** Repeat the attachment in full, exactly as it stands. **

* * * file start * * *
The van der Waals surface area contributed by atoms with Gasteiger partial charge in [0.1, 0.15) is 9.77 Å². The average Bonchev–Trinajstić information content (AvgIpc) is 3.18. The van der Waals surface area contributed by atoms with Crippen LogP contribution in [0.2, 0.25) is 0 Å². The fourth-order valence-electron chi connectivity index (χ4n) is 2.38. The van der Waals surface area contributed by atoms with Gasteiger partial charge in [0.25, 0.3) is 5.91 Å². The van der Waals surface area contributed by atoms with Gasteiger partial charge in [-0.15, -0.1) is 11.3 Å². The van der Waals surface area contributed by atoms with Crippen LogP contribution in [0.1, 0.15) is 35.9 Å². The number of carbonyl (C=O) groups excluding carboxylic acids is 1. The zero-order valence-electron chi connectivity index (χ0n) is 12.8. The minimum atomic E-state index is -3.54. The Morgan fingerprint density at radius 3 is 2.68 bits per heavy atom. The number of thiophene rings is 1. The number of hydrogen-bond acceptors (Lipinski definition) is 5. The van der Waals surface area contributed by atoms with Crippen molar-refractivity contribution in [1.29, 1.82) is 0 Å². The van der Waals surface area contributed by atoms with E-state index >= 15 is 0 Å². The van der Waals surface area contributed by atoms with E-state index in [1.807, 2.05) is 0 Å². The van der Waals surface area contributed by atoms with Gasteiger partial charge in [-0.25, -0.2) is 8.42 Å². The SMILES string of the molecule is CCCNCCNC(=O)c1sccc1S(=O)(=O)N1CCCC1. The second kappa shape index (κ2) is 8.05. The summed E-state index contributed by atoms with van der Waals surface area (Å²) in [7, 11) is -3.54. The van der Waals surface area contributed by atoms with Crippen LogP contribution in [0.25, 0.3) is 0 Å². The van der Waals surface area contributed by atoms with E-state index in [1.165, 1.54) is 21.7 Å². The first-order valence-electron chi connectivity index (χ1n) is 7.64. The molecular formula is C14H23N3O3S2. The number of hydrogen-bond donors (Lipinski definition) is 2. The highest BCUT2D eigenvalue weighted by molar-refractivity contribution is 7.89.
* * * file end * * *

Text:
The van der Waals surface area contributed by atoms with Gasteiger partial charge in [0.1, 0.15) is 9.77 Å². The average Bonchev–Trinajstić information content (AvgIpc) is 3.18. The van der Waals surface area contributed by atoms with Crippen LogP contribution in [0.2, 0.25) is 0 Å². The fourth-order valence-electron chi connectivity index (χ4n) is 2.38. The van der Waals surface area contributed by atoms with Gasteiger partial charge in [0.25, 0.3) is 5.91 Å². The van der Waals surface area contributed by atoms with Gasteiger partial charge in [-0.15, -0.1) is 11.3 Å². The van der Waals surface area contributed by atoms with Crippen LogP contribution in [0.1, 0.15) is 35.9 Å². The number of carbonyl (C=O) groups excluding carboxylic acids is 1. The zero-order valence-electron chi connectivity index (χ0n) is 12.8. The minimum atomic E-state index is -3.54. The Morgan fingerprint density at radius 3 is 2.68 bits per heavy atom. The number of thiophene rings is 1. The number of hydrogen-bond acceptors (Lipinski definition) is 5. The van der Waals surface area contributed by atoms with Crippen molar-refractivity contribution in [1.29, 1.82) is 0 Å². The van der Waals surface area contributed by atoms with E-state index >= 15 is 0 Å². The van der Waals surface area contributed by atoms with E-state index in [1.807, 2.05) is 0 Å². The van der Waals surface area contributed by atoms with Gasteiger partial charge in [-0.25, -0.2) is 8.42 Å². The SMILES string of the molecule is CCCNCCNC(=O)c1sccc1S(=O)(=O)N1CCCC1. The second kappa shape index (κ2) is 8.05. The summed E-state index contributed by atoms with van der Waals surface area (Å²) in [7, 11) is -3.54. The van der Waals surface area contributed by atoms with Crippen LogP contribution in [0.25, 0.3) is 0 Å². The van der Waals surface area contributed by atoms with E-state index in [1.165, 1.54) is 21.7 Å². The first-order valence-electron chi connectivity index (χ1n) is 7.64. The molecular formula is C14H23N3O3S2. The number of hydrogen-bond donors (Lipinski definition) is 2. The highest BCUT2D eigenvalue weighted by molar-refractivity contribution is 7.89.